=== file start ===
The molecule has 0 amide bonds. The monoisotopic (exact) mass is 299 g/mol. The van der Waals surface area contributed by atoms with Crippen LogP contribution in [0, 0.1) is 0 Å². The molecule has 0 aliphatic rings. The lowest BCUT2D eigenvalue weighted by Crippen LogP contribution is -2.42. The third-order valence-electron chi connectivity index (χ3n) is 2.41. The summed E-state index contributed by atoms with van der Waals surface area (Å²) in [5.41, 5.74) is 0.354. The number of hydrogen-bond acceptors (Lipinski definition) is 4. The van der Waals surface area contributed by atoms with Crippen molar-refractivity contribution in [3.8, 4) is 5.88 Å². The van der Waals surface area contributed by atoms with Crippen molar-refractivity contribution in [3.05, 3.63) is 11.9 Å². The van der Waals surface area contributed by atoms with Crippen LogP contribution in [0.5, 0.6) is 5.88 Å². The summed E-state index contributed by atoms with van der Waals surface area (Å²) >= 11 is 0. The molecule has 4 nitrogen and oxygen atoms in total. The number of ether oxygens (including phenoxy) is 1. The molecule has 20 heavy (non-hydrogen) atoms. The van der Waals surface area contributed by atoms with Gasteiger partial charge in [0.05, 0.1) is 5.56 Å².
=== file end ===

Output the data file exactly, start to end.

The molecule has 0 amide bonds. The monoisotopic (exact) mass is 299 g/mol. The van der Waals surface area contributed by atoms with Crippen LogP contribution in [0, 0.1) is 0 Å². The molecule has 0 aliphatic rings. The lowest BCUT2D eigenvalue weighted by Crippen LogP contribution is -2.42. The third-order valence-electron chi connectivity index (χ3n) is 2.41. The summed E-state index contributed by atoms with van der Waals surface area (Å²) in [5.41, 5.74) is 0.354. The number of hydrogen-bond acceptors (Lipinski definition) is 4. The van der Waals surface area contributed by atoms with Crippen molar-refractivity contribution in [3.8, 4) is 5.88 Å². The van der Waals surface area contributed by atoms with Crippen molar-refractivity contribution in [3.05, 3.63) is 11.9 Å². The van der Waals surface area contributed by atoms with Crippen LogP contribution in [0.5, 0.6) is 5.88 Å². The summed E-state index contributed by atoms with van der Waals surface area (Å²) >= 11 is 0. The molecule has 4 nitrogen and oxygen atoms in total. The number of ether oxygens (including phenoxy) is 1. The molecule has 20 heavy (non-hydrogen) atoms. The van der Waals surface area contributed by atoms with Gasteiger partial charge in [0.05, 0.1) is 5.56 Å².